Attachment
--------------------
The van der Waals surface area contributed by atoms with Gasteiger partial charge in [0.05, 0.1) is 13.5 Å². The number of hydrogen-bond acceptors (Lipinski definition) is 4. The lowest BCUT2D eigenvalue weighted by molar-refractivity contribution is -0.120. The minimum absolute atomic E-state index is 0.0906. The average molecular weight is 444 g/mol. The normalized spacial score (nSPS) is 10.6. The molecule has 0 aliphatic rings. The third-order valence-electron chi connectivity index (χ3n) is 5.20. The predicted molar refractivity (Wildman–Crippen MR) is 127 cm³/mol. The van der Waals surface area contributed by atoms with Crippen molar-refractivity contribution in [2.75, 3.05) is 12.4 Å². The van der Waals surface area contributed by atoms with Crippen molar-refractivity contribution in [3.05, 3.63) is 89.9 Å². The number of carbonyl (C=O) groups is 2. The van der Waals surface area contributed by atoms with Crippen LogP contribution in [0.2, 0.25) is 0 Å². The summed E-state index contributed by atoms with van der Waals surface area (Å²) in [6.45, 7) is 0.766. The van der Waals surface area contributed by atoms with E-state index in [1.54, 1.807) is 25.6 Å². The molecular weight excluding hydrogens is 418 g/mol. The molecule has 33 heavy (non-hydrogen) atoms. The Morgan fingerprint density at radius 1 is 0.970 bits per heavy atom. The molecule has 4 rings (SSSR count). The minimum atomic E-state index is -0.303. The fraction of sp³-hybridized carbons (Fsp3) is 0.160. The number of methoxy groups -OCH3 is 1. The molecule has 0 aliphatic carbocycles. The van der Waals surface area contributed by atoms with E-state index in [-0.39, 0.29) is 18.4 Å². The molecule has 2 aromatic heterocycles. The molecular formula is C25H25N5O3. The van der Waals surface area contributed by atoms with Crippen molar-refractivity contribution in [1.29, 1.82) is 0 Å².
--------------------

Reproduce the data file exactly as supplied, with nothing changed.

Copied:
The van der Waals surface area contributed by atoms with Gasteiger partial charge in [0.05, 0.1) is 13.5 Å². The number of hydrogen-bond acceptors (Lipinski definition) is 4. The lowest BCUT2D eigenvalue weighted by molar-refractivity contribution is -0.120. The minimum absolute atomic E-state index is 0.0906. The average molecular weight is 444 g/mol. The normalized spacial score (nSPS) is 10.6. The molecule has 0 aliphatic rings. The third-order valence-electron chi connectivity index (χ3n) is 5.20. The predicted molar refractivity (Wildman–Crippen MR) is 127 cm³/mol. The van der Waals surface area contributed by atoms with Crippen molar-refractivity contribution in [2.75, 3.05) is 12.4 Å². The van der Waals surface area contributed by atoms with Crippen molar-refractivity contribution in [3.05, 3.63) is 89.9 Å². The number of carbonyl (C=O) groups is 2. The van der Waals surface area contributed by atoms with Crippen LogP contribution in [0.2, 0.25) is 0 Å². The summed E-state index contributed by atoms with van der Waals surface area (Å²) in [6.45, 7) is 0.766. The van der Waals surface area contributed by atoms with E-state index in [1.54, 1.807) is 25.6 Å². The molecular weight excluding hydrogens is 418 g/mol. The molecule has 33 heavy (non-hydrogen) atoms. The Morgan fingerprint density at radius 1 is 0.970 bits per heavy atom. The molecule has 4 rings (SSSR count). The minimum atomic E-state index is -0.303. The fraction of sp³-hybridized carbons (Fsp3) is 0.160. The number of methoxy groups -OCH3 is 1. The molecule has 0 aliphatic carbocycles. The van der Waals surface area contributed by atoms with E-state index in [-0.39, 0.29) is 18.4 Å². The molecule has 2 aromatic heterocycles. The molecular formula is C25H25N5O3. The van der Waals surface area contributed by atoms with Crippen molar-refractivity contribution in [1.29, 1.82) is 0 Å².